[Ip-health] US Army funding development of open-source physiology medical simulations engine

Jamie Love james.love at keionline.org
Mon Jan 27 03:54:23 PST 2014


*  An open-source physiology engine that anyone can use to develop medical
simulations is being developed by the U.S. Army’s Telemedicine & Advanced
Technology Research Center.

*  TATRC is paying contractor Applied Research Associates, which won the
project in February, for open-source licensing of a product that ARA will
own, but that the public can download from a Web site. “People could use
this for their own for-profit products,” said Talbot, a former Army
pediatrician turned medical simulations researcher.


http://www.armytimes.com/article/20130312/NEWS04/303120012/Army-making-open-source-physiology-engine

Army making open-source physiology engine
Mar. 12, 2013 - 12:05PM   |
By Michael Peck, Staff writer

An open-source physiology engine that anyone can use to develop medical
simulations is being developed by the U.S. Army’s Telemedicine & Advanced
Technology Research Center.

It’s not altruism that’s spurring the $7 million PhACTS (Physiologically
Accurate Community-based platform for Training Systems) project. Rather,
TATRC hopes that the new engine will enable the public to develop medical
simulations that will benefit military as well as civilian medicine.

“We thought if we had an engine that we could give away freely to
everybody, it would make it a lot easier for everyone to experiment with
the simulations that use them, and make it less expensive for people to
develop their own novel things,” said Thomas Talbot, chief scientist at
TATRC’s Armed Forces Simulation Institute for Medicine. Current physiology
simulations are either oriented toward university research, or are only
available as expensive commercial products.

But TATRC is paying contractor Applied Research Associates, which won the
project in February, for open-source licensing of a product that ARA will
own, but that the public can download from a Web site.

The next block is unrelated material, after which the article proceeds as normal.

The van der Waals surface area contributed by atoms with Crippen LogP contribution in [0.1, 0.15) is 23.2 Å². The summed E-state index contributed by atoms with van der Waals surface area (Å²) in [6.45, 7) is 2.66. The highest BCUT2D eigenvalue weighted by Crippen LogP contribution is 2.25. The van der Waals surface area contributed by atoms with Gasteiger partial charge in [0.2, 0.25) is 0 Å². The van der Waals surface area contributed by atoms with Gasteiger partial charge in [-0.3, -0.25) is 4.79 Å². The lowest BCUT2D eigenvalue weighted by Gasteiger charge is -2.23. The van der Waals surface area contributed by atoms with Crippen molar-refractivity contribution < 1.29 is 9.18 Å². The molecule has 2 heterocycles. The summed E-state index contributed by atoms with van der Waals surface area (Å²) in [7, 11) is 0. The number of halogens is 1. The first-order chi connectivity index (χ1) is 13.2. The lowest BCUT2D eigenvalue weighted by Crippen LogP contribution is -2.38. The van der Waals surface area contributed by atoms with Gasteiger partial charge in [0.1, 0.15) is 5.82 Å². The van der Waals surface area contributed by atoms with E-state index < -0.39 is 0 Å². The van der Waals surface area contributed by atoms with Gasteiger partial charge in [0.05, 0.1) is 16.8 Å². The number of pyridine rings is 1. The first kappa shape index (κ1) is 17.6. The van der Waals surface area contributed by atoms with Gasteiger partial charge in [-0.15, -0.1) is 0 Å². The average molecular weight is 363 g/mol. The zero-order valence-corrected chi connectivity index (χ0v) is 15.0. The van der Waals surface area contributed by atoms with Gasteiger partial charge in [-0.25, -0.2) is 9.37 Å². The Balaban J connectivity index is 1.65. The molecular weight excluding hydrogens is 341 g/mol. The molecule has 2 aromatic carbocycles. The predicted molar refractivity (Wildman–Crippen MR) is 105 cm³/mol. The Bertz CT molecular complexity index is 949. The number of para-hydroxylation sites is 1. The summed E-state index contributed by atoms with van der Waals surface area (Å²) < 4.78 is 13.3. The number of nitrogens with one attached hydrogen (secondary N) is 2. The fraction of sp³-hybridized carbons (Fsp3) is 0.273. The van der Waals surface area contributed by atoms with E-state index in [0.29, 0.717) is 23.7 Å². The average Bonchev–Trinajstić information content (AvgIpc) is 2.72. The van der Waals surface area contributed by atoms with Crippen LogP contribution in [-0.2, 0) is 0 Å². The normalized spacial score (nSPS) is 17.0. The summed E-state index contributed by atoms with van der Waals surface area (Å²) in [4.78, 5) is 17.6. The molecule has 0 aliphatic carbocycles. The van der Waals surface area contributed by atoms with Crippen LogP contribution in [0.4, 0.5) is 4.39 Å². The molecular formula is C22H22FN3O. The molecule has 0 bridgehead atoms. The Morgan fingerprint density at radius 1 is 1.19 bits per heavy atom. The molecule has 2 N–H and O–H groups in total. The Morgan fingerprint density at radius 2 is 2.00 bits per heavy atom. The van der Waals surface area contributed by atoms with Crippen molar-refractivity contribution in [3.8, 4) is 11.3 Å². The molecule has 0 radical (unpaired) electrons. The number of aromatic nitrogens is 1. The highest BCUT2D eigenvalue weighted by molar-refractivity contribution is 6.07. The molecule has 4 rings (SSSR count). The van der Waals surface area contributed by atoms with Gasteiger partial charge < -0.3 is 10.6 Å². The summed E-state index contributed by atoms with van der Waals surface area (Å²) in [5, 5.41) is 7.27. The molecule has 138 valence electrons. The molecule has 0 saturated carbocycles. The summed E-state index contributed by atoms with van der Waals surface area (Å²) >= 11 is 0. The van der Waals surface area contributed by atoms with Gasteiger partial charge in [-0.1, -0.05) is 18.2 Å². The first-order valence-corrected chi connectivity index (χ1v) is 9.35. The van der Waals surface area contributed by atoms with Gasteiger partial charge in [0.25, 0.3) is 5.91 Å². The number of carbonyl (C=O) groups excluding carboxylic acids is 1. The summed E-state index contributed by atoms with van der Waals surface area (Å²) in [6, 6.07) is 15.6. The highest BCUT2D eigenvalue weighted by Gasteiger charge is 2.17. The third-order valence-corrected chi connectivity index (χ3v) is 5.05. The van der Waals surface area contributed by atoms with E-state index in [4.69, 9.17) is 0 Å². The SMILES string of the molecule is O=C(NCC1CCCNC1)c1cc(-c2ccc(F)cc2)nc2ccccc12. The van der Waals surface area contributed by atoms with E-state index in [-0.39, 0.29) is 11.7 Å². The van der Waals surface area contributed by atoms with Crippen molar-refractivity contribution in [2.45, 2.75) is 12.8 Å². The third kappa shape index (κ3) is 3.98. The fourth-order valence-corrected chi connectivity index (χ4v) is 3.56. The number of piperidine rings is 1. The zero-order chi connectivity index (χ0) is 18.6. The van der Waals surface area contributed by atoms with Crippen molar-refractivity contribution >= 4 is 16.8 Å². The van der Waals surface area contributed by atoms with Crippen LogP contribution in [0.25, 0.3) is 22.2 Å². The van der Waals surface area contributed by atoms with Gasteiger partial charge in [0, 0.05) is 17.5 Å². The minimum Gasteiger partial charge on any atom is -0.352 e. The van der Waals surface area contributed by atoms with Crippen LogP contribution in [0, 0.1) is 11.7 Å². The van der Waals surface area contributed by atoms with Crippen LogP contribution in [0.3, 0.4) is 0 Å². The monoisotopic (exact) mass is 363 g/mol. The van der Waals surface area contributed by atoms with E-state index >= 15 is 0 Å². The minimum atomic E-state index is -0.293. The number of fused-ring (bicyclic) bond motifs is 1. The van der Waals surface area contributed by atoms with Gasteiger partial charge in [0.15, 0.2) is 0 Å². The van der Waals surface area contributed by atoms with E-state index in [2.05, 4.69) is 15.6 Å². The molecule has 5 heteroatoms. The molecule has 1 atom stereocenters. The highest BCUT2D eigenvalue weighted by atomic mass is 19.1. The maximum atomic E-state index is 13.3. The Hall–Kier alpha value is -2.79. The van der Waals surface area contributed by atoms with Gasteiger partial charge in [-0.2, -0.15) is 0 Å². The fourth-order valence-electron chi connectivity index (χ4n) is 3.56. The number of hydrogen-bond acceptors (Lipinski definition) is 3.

“People could use this for their own for-profit products,” said Talbot, a
former Army pediatrician turned medical simulations researcher.

PhACTS will be based on an existing ARA physiology engine called HumanSim.

“It will be based on a common data model that will create standard inputs
and outputs, making it easy to extend this format to additional models. The
platform will be modular and extensible,” said ARA researcher Rachel Clipp.
PhACTS will not generate fancy visuals of the human body, other than simple
graphics like an electrocardiogram. What it will do is provide the
underlying models so a medical simulation can realistically depict how the
body responds to various stimuli such as drugs.

Though PhACTS will be dual-use, it will also contain specific military
features, such as modeling blast injuries. Perhaps just as important, the
physiology engine will include plug-ins for various game engines, including
Unreal and Unity.

Talbot estimates that the physiology engine will be partly available within
a year or so, with full development requiring about four years. But the Web
site should be up within six months, and will include a forum where users
can make suggestions.

By going the open-source route, TATRC hopes to expand the breadth of
simulations. For now, physiology engines tend to be used in specialized
simulations such as for anesthesia training. But Talbot sees a physiology
engine powering a variety of simulations.

“We can have everything in there from high-altitude medicine to trauma.”

This won’t be an official simulation in the same way that Virtual
Battlespace 2 is the Army’s official tactical training game. But Talbot
believes the physiology engine will be recommended as a cost-saver.

“If someone is going to spend a lot of money to make a capability for us,
we might say, ‘Hey, do you think you can use this engine as a tool instead
of building an engine? And then maybe redirect the money toward more
content?’”

The physiology engine is part of the Developer Tools for Medical Education
(DTME), an initiative by TATRC and the Joint Program Committee-1 (JPC-1), a
tri-service research directorate of the U.S. Army Medical Research and
Materiel Command.

Other projects include a common medical simulation platform, an open-source
surgical simulation, simulated patients, and a modular mannequin.


-- 
James Love.  Knowledge Ecology International
http://www.keionline.org, KEI DC tel: +1.202.332.2670, US Mobile:
+1.202.361.3040, Geneva Mobile: +41.76.413.6584,   twitter.com/jamie_love



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